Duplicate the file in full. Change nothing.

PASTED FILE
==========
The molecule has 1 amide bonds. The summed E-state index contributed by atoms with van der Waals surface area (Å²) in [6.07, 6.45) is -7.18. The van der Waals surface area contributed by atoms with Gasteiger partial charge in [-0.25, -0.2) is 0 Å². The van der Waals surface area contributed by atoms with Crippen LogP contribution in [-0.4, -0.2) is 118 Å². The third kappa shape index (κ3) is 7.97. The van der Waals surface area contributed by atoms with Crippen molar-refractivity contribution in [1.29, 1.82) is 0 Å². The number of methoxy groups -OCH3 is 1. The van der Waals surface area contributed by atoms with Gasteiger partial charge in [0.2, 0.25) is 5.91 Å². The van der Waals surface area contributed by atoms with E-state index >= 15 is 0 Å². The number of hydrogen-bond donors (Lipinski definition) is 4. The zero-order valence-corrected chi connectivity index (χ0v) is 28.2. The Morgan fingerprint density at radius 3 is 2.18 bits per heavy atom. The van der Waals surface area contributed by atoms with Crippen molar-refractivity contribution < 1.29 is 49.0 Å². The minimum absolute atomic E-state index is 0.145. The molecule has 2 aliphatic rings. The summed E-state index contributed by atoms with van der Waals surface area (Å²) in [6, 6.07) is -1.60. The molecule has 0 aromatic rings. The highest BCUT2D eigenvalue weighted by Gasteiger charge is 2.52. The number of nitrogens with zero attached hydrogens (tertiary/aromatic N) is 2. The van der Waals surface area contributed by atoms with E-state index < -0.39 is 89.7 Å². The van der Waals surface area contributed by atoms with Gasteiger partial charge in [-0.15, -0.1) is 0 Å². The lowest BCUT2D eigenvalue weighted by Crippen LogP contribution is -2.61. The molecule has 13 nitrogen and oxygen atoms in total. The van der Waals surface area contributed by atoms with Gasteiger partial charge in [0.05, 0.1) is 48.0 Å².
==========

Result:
The molecule has 1 amide bonds. The summed E-state index contributed by atoms with van der Waals surface area (Å²) in [6.07, 6.45) is -7.18. The van der Waals surface area contributed by atoms with Gasteiger partial charge in [-0.25, -0.2) is 0 Å². The van der Waals surface area contributed by atoms with Crippen LogP contribution in [-0.4, -0.2) is 118 Å². The third kappa shape index (κ3) is 7.97. The van der Waals surface area contributed by atoms with Crippen molar-refractivity contribution in [1.29, 1.82) is 0 Å². The number of methoxy groups -OCH3 is 1. The van der Waals surface area contributed by atoms with Gasteiger partial charge in [0.2, 0.25) is 5.91 Å². The van der Waals surface area contributed by atoms with E-state index >= 15 is 0 Å². The number of hydrogen-bond donors (Lipinski definition) is 4. The zero-order valence-corrected chi connectivity index (χ0v) is 28.2. The Morgan fingerprint density at radius 3 is 2.18 bits per heavy atom. The van der Waals surface area contributed by atoms with Crippen molar-refractivity contribution < 1.29 is 49.0 Å². The minimum absolute atomic E-state index is 0.145. The molecule has 2 aliphatic rings. The summed E-state index contributed by atoms with van der Waals surface area (Å²) in [6, 6.07) is -1.60. The molecule has 0 aromatic rings. The highest BCUT2D eigenvalue weighted by Gasteiger charge is 2.52. The number of nitrogens with zero attached hydrogens (tertiary/aromatic N) is 2. The van der Waals surface area contributed by atoms with E-state index < -0.39 is 89.7 Å². The van der Waals surface area contributed by atoms with Gasteiger partial charge in [-0.15, -0.1) is 0 Å². The lowest BCUT2D eigenvalue weighted by Crippen LogP contribution is -2.61. The molecule has 13 nitrogen and oxygen atoms in total. The van der Waals surface area contributed by atoms with Gasteiger partial charge in [0.05, 0.1) is 48.0 Å².